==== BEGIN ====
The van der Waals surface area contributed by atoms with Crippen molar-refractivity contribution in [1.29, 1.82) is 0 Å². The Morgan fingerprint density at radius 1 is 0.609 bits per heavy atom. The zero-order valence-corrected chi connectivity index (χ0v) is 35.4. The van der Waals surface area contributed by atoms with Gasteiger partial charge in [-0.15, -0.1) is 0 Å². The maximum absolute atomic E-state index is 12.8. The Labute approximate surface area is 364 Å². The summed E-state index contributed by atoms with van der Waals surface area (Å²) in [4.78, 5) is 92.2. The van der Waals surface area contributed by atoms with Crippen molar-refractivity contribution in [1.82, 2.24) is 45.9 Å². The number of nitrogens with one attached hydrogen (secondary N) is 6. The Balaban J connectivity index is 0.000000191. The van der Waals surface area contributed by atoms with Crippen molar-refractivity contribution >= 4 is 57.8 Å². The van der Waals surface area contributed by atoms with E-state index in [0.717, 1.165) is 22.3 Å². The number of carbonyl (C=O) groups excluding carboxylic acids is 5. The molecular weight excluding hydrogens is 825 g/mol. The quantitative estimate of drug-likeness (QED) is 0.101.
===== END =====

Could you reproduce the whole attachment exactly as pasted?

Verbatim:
The van der Waals surface area contributed by atoms with Crippen molar-refractivity contribution in [1.29, 1.82) is 0 Å². The Morgan fingerprint density at radius 1 is 0.609 bits per heavy atom. The zero-order valence-corrected chi connectivity index (χ0v) is 35.4. The van der Waals surface area contributed by atoms with Gasteiger partial charge in [-0.15, -0.1) is 0 Å². The maximum absolute atomic E-state index is 12.8. The Labute approximate surface area is 364 Å². The summed E-state index contributed by atoms with van der Waals surface area (Å²) in [4.78, 5) is 92.2. The van der Waals surface area contributed by atoms with Crippen molar-refractivity contribution in [1.82, 2.24) is 45.9 Å². The number of nitrogens with one attached hydrogen (secondary N) is 6. The Balaban J connectivity index is 0.000000191. The van der Waals surface area contributed by atoms with Crippen molar-refractivity contribution >= 4 is 57.8 Å². The van der Waals surface area contributed by atoms with E-state index in [0.717, 1.165) is 22.3 Å². The number of carbonyl (C=O) groups excluding carboxylic acids is 5. The molecular weight excluding hydrogens is 825 g/mol. The quantitative estimate of drug-likeness (QED) is 0.101.